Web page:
It would be churlish of me to criticize Richard Poynder’s friendly article, with most of which I can hardly disagree. So please consider this a complimentary complement rather than a cavil:
Annual institutional subscriptions for annual incoming journals do not morph in any coherent or sensible way into annual institutional “memberships” for individual outgoing articles.
This is true of the multi-journal “Big Deal” subscriptions with journal-fleet publishers, and it is even more obvious with single journals: Are 10,000 universities supposed to have annual “memberships” in 25,000 journals on an annual pro-rated quota based on the number of articles each institution’s researchers happen to have published in each journal last year? Or is this “membership” to be based on one global (and oligopolistic) “mega-deal” between a mega-consortium of publishers and a mega-consortium of institutions? (If this makes sense, why don’t we do all our shopping this way, putting a whole new twist on globalisation?) Or is it just to save our familiar intuitions about subscriptions? Wouldn’t it make more sense to scrap those intuitions, when they lead to absurdities like this?
Especially when they are unnecessary, as we can see if we remind ourselves what OA is really about. Open access is about access: about making all journal articles freely accessible online to all users. It is not about morphing institutional-subscription-based funding of publishing into institutional-membership-based funding of publishing. Indeed, it isn’t about funding publishing at all, since it is not publishing that is in a crisis but institutional access.
Here’s another way to look at it: The “serials crisis” is the fact that institutions cannot afford access to all the journal articles they need. They have to keep canceling more and more journals, thereby making their access less and less. If all institutions had free online access to all those journal articles then that would not make the journals any more affordable at current prices, but it would certainly make canceling them less of a big deal, because their content would be free online anyway.
And that is precisely the state of affairs that universal Green OA self-archiving mandates would deliver virtually overnight.
So why are institutions instead wasting their time and money fussing over how to fit the round peg of institutional subscriptions into the square hole of institutional memberships today, via pre-emptive Gold OA funding commitments that generate a lot of extra expense for very little extra access — instead of providing Open Access to all of their own journal-article output by mandating Green OA self-archiving today?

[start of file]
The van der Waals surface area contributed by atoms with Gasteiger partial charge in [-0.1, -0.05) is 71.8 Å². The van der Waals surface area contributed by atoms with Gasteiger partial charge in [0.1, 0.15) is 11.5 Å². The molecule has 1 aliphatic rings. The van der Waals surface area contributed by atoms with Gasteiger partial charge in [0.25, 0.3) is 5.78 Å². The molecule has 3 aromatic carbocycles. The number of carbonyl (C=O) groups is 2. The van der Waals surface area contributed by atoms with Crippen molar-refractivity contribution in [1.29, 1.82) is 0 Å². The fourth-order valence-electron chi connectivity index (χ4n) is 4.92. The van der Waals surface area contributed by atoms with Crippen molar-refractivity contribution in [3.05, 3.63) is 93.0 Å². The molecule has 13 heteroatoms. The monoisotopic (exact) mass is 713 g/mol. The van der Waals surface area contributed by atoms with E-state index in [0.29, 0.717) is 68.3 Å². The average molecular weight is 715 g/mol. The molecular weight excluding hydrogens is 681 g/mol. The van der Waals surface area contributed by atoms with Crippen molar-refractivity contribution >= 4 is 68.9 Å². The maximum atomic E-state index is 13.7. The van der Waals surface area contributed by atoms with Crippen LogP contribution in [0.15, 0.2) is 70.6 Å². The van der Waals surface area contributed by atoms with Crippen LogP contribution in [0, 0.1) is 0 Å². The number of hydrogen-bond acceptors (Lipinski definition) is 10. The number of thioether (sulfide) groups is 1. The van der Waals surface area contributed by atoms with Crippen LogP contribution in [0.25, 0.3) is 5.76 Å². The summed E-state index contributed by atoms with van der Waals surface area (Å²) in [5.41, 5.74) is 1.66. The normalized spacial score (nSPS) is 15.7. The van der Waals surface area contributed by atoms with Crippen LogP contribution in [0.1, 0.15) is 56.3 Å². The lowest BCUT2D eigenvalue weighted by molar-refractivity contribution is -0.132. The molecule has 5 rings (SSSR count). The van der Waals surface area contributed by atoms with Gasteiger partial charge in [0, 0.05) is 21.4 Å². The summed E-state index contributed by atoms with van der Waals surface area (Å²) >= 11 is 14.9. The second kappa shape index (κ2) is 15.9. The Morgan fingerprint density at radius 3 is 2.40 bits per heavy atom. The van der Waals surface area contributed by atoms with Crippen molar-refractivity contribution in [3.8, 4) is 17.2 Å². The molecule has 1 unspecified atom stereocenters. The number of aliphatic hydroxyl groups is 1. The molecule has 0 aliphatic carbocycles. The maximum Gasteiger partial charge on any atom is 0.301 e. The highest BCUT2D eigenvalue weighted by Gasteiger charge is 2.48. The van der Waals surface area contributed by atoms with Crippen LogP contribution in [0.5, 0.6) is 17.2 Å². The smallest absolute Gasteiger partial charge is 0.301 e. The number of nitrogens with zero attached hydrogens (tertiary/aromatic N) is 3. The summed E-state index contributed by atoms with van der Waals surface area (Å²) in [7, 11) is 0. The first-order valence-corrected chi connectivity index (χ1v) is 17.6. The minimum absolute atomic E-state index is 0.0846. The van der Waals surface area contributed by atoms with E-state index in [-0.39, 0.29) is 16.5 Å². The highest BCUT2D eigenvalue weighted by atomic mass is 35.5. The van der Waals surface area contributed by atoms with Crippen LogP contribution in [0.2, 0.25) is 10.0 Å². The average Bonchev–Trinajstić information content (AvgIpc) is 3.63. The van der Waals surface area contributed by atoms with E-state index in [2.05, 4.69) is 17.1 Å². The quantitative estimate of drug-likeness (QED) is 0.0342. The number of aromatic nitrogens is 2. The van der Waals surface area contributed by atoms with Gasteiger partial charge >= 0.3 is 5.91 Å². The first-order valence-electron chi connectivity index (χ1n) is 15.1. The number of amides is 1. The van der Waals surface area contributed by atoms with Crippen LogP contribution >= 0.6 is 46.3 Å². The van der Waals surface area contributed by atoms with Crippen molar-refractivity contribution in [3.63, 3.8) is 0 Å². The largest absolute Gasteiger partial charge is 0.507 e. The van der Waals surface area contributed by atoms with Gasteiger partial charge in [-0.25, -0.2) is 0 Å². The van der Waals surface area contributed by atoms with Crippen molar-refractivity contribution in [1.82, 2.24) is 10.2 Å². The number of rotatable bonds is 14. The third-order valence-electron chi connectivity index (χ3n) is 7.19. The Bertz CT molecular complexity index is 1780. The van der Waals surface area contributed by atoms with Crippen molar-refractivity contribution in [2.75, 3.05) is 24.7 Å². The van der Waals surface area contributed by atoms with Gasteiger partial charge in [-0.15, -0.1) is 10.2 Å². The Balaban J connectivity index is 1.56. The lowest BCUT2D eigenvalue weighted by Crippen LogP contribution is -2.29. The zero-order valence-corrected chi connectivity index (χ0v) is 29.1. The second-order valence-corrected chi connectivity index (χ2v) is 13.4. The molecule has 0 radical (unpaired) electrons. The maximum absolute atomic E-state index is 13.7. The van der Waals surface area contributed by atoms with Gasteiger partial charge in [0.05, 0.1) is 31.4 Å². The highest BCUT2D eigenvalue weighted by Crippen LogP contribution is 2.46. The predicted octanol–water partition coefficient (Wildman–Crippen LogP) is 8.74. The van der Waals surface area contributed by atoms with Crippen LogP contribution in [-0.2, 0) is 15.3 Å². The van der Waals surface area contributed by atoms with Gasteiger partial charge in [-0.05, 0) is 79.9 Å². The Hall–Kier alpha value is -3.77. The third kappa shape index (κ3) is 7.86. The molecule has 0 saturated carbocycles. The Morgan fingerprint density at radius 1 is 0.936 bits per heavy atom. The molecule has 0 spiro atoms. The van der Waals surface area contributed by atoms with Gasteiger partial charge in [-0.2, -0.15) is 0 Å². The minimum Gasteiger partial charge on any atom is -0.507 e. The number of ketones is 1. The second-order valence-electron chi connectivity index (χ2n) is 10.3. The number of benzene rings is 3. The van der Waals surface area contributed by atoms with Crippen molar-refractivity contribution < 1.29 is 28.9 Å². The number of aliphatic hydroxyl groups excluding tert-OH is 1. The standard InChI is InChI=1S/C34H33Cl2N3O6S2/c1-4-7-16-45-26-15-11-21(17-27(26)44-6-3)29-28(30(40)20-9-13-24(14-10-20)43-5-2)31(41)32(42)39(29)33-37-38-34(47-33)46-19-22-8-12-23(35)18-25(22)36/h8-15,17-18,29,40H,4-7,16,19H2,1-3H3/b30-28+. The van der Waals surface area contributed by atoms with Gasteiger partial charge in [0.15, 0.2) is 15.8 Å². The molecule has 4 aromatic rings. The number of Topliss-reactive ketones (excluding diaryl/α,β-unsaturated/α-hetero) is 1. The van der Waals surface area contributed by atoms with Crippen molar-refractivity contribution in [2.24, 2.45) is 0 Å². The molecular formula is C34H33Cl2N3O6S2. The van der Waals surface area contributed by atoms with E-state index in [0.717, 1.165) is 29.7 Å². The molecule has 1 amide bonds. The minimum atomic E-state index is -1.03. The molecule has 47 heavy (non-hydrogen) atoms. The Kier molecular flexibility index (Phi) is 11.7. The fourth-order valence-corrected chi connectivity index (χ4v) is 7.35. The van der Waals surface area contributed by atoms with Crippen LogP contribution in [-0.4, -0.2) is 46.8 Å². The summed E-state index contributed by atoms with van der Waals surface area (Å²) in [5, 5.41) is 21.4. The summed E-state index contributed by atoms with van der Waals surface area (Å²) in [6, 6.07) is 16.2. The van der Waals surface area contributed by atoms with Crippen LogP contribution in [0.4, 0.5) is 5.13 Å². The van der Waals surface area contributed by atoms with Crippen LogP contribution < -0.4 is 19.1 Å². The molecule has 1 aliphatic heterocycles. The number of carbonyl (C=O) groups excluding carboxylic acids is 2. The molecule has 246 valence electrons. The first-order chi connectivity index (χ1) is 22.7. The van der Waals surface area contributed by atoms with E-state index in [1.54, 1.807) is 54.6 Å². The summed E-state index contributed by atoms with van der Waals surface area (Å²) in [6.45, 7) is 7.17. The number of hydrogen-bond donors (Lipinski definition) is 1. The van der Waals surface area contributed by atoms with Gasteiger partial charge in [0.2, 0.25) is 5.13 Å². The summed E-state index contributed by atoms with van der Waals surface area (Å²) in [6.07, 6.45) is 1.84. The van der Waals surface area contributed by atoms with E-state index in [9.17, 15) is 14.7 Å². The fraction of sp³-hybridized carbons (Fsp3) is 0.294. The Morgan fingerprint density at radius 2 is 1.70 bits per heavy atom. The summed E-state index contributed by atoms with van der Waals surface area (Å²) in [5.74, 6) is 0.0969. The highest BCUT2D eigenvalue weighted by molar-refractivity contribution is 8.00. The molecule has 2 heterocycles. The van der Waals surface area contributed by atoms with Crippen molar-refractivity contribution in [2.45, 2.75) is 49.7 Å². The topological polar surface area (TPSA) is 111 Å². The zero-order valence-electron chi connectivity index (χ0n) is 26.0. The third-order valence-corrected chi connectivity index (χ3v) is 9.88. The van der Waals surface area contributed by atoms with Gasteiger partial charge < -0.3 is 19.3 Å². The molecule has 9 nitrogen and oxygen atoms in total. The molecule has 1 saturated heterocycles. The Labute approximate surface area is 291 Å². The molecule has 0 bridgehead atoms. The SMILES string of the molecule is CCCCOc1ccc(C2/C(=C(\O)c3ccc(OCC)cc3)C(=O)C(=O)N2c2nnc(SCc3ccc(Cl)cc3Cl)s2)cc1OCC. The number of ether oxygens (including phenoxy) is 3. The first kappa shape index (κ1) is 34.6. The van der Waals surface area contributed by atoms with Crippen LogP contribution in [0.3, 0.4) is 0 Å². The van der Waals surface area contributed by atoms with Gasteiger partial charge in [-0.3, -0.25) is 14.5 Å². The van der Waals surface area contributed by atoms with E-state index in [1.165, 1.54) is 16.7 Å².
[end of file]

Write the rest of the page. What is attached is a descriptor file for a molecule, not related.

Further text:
That “the access and affordability problems are part and parcel of the larger serials crisis” is altogether the wrong way to look at it. The OA problem is access, and affordability is part and parcel of that problem today only inasmuch as alternatives to journal subscriptions increase access today — which is very little, and at high cost, insofar as Gold OA is concerned (today).
So instead of waiting passively for journals to convert to the Gold standard, and instead of throwing scarce money at them pre-emptively to try to make it worth their while, why don’t institutions simply make their own journal article output Green OA, today? That will generate universal (Green) OA with certainty, today.
If and when that universal Green OA should in turn eventually go on to generate journal cancellations to the point of making subscriptions unsustainable for covering the costs of publication, then that will be the time for journals to cut obsolete products and services for which there is no longer a market (such as the print edition, the PDF edition, archiving, access-provision and digital preservation, leaving all that to the global network of Green OA institutional repositories), along with their associated costs, and convert to Gold OA for covering the costs of what remains (largely just implementing peer review).
Unlike today — when paid Gold OA is at best a useful proof-of-principle that publishing can be sustained without subscriptions and at worst a waste of scarce cash based on a premature and incoherent hope of morphing directly into universal Gold OA — after universal Green OA each institution will have more than enough money to pay those much reduced publication costs (on an individual article basis, not via an institutional membership) from just a small fraction of its annual windfall savings if and when they decide they can cancel all those subscriptions in which that money is tied up today.
Hence it is mandating Green OA that will rewire the “disconnect” between user and purchaser that Stuart Shieber deplores, putting paid to the inelastic need and demand of institutions for subscriptions (today) because of their inelastic need and demand for access (otherwise unavailable today). The reconnect will not come from (“capped”) Gold OA Compacts (like COPE and SCOAP3 but from the cancelation pressure that universal Green OA will eventually generate — once the demand for the obsolescent extras currently co-bundled with peer review fades out as the planet goes Green.
In other words, even if it is the affordability problem rather than OA that exercises you, the coherent way to morph from institutional subscriptions to universal Gold OA is via the mediation of universal Green OA mandates, not via a pre-emptive leap directly from the status quo to Gold via funding commitments, regardless of the price and modus operandi. Meanwhile, along the way, we will already have universal OA, at last solving the access problem, which is what OA itself is all about.
American Scientist Open Access Forum